Development funded by the U.S. Office of Special Education Programs
SPeNSE: Discovering the Needs in Special Education Personnel
What are the qualities that make a good special educator? As districts attempt to meet the need for special education teachers, sometimes filling positions with less qualified candidates, the question takes on more urgency. Funded by the Office of Special Education Programs (OSEP) as part of a national assessment of IDEA, the Study of Personnel Needs in Special Education (SPeNSE) analyzed conditions in special education services, qualifications of current special educators, and origins of nationwide shortages in special education personnel.
Now at the end of its five-year funding cycle, SPeNSE has published reports analyzing much of the data it gathered through over 8,000 telephone interviews conducted with administrators, preschool special education teachers, general and special educators, speech-language pathologists, and paraprofessionals during the 1999-2000 school year.
The SPeNSE study measured teacher quality across many areas: teacher experience, credentials, tested ability, self-efficacy, professional activities, and classroom practices. It also explored factors associated with intent to stay in the profession, including working conditions, preservice education, continuing professional development, and State and local policies. Two other related sets of data were gathered for analysis: paraprofessional and speech-language pathologist qualifications and support.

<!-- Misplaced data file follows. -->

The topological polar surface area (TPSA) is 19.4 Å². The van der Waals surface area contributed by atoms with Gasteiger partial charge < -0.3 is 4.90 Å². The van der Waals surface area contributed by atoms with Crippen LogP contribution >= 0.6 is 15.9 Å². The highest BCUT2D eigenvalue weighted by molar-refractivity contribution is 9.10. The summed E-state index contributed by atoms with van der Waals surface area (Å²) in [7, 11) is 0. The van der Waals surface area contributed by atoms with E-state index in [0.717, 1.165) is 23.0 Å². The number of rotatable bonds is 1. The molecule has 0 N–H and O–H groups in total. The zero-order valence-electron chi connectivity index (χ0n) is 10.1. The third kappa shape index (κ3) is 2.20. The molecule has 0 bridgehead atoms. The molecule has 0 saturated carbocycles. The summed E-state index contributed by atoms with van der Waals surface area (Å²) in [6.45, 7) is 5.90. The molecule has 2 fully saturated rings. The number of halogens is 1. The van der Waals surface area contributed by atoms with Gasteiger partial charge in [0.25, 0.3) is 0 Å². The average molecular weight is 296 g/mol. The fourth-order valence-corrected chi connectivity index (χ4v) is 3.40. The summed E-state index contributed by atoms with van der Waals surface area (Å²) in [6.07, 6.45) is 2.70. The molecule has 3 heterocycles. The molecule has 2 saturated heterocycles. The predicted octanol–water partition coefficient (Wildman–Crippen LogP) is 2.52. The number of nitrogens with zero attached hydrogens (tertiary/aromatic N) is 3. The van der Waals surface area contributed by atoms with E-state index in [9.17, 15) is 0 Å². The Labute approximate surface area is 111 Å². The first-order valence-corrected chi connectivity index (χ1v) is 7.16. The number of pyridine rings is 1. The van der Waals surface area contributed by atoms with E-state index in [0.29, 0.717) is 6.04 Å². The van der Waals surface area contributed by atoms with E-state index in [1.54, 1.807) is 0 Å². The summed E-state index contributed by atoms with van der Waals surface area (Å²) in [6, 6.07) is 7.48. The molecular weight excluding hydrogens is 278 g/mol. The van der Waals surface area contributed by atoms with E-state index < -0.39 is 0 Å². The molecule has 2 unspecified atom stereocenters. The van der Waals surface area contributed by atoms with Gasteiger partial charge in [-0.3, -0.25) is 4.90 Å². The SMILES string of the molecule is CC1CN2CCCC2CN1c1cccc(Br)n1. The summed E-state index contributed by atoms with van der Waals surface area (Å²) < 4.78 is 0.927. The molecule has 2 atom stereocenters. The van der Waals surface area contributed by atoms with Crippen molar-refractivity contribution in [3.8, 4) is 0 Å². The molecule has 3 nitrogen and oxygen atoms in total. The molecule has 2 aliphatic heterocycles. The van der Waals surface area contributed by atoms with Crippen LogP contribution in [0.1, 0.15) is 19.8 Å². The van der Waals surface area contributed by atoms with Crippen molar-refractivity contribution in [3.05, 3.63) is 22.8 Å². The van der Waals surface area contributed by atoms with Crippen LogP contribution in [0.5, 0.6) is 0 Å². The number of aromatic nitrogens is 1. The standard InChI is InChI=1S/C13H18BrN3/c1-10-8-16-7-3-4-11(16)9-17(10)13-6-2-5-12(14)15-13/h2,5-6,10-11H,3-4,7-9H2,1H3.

When teachers were asked to assess their knowledge, skills, and practices, information was gathered in the following instructional areas: facilitating inclusion, secondary transition, teaching limited English proficient students, teaching reading, and managing behavior. Results indicate that more than 90% of special education teachers work in regular elementary or secondary schools, though more than 80% of their instructional time is spent in special education settings. Eighty percent of special education teachers also indicated that the practices they use to support inclusion are used throughout their schools and that 96% of general educators teach students with disabilities or have done so in the past. "Furthermore," the study reports in its Key Findings, "most general educators said they received the support they needed to teacher students with disabilities to a moderate or great extent." This support came from special education teachers, special procedures for working with students, continuing professional development on the needs of students with disabilities, and assistance from paraprofessionals.
Among the factors that positively affect teachers, working conditions are indicated as a strong incentive for teacher retention, and school climate is associated with helping teachers manage their workload and increasing the likelihood of their staying in the profession. The Key Findings state: "It is possible that a positive school climate counteracts some of the stress associated with teaching students with disabilities, and consequently, promotes retention."
Complete analyses of data, fact sheets, and the report of key findings can be downloaded from the SPeNSE website (http://www.spense.org).
The Study of Personnel Needs in Special Education was funded by OSEP and conducted by Westat, Elaine Carlson, Project Director. Further information about the project and its findings can be found at the project Website, as noted above.
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